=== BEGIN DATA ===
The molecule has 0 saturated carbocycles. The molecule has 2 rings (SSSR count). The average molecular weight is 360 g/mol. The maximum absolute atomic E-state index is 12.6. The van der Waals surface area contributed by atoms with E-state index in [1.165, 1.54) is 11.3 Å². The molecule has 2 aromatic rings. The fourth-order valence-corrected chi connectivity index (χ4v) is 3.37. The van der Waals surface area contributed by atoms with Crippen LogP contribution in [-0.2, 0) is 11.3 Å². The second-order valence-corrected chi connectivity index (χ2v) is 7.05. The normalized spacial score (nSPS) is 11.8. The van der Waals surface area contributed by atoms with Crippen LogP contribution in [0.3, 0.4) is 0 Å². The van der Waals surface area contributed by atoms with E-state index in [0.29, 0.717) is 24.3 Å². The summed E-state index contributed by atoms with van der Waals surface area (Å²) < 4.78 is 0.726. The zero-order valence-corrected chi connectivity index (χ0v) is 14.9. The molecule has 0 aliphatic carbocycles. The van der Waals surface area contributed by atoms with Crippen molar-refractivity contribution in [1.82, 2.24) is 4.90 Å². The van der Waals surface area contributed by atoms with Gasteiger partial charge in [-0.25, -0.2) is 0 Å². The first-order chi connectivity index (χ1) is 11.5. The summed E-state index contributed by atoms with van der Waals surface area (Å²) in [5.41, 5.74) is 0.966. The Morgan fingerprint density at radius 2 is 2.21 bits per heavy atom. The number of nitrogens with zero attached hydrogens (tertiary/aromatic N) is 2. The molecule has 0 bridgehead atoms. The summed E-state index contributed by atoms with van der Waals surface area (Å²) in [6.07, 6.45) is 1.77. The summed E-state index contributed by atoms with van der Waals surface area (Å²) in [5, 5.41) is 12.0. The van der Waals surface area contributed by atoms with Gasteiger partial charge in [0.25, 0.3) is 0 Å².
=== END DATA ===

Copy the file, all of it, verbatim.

The molecule has 0 saturated carbocycles. The molecule has 2 rings (SSSR count). The average molecular weight is 360 g/mol. The maximum absolute atomic E-state index is 12.6. The van der Waals surface area contributed by atoms with E-state index in [1.165, 1.54) is 11.3 Å². The molecule has 2 aromatic rings. The fourth-order valence-corrected chi connectivity index (χ4v) is 3.37. The van der Waals surface area contributed by atoms with Crippen LogP contribution in [-0.2, 0) is 11.3 Å². The second-order valence-corrected chi connectivity index (χ2v) is 7.05. The normalized spacial score (nSPS) is 11.8. The van der Waals surface area contributed by atoms with Crippen LogP contribution in [0.3, 0.4) is 0 Å². The van der Waals surface area contributed by atoms with E-state index in [0.29, 0.717) is 24.3 Å². The summed E-state index contributed by atoms with van der Waals surface area (Å²) < 4.78 is 0.726. The zero-order valence-corrected chi connectivity index (χ0v) is 14.9. The molecule has 0 aliphatic carbocycles. The van der Waals surface area contributed by atoms with Crippen molar-refractivity contribution in [1.82, 2.24) is 4.90 Å². The van der Waals surface area contributed by atoms with Gasteiger partial charge in [-0.25, -0.2) is 0 Å². The first-order chi connectivity index (χ1) is 11.5. The summed E-state index contributed by atoms with van der Waals surface area (Å²) in [5.41, 5.74) is 0.966. The Morgan fingerprint density at radius 2 is 2.21 bits per heavy atom. The number of nitrogens with zero attached hydrogens (tertiary/aromatic N) is 2. The molecule has 0 bridgehead atoms. The summed E-state index contributed by atoms with van der Waals surface area (Å²) in [6.07, 6.45) is 1.77. The summed E-state index contributed by atoms with van der Waals surface area (Å²) in [5, 5.41) is 12.0. The van der Waals surface area contributed by atoms with Gasteiger partial charge in [0.25, 0.3) is 0 Å².